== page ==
OUTA’s constitutional challenge to the Administrative Adjudication of Road Traffic Offences Act (AARTO) and the AARTO Amendment Act were heard today in the Constitutional Court.
Judgment was reserved, which means that the court will give judgment at a later date.
“We are still confident that the judges will consider our argument favourably. AARTO needs to be scrapped and go back to the legislators,” says Advocate Stefanie Fick, OUTA Executive Director.
The Concourt case is a follow-up to the case which OUTA won in the Pretoria High Court in January 2022, when that court declared the AARTO Act and the AARTO Amendment Act to be unconstitutional, on the grounds that the law encroached on provincial and local government executive competencies. The high court’s declaration of unconstitutionality is on hold pending its confirmation by the Concourt. On 3 February 2022, OUTA filed the application in the Concourt for confirmation of unconstitutionality; it is this application which was heard today.
In the Concourt today, OUTA argued that the Concourt should confirm the order of unconstitutionality, which would require Parliament and the Ministry of Transport to redraft or replace the law.
OUTA was represented by Advocate Matthew Chaskalson, SC, and Advocate Emma Webber, instructed by Andri Jennings of Jennings Inc.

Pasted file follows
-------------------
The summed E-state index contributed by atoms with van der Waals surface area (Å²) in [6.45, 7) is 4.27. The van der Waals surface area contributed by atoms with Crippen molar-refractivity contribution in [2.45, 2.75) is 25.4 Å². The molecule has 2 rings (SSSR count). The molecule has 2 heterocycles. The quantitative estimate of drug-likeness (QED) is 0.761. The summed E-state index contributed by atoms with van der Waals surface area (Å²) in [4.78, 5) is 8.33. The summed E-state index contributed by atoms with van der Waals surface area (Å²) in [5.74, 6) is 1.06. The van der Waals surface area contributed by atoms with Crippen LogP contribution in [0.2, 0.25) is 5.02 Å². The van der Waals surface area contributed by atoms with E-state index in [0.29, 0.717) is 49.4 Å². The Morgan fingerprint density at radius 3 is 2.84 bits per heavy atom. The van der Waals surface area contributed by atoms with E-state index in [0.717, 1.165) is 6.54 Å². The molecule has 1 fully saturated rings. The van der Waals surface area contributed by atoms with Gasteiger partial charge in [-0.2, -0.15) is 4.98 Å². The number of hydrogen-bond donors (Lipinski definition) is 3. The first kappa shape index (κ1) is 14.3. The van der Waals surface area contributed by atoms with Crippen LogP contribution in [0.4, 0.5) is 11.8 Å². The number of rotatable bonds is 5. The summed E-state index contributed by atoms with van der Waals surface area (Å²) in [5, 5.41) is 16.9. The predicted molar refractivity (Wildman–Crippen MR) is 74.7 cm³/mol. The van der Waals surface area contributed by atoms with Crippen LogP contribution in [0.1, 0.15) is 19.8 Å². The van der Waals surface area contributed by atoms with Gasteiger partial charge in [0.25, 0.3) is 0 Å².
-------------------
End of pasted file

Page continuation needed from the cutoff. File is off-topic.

The Minister of Transport, the Road Traffic Infringement Authority (RTIA) and the Road Traffic Management Corporation (RTMC) argued in favour of retaining the law.
The City of Cape Town was admitted as an amicus curiae (friend of the court) and argued against AARTO.
AARTO is the law which moves road traffic infringements out of the ambit of the Criminal Procedure Act and the courts, and into an administrative process. Most of the AARTO law already applies in the City of Johannesburg and the City of Tshwane but not the rest of South Africa; this excludes the demerit system linked to driving licences. The AARTO Amendment Act was intended to roll out the law across the country and add the demerit system.
More information on OUTA’s campaign against AARTO, the parties and
arguments in today’s case, and copies of court papers is here.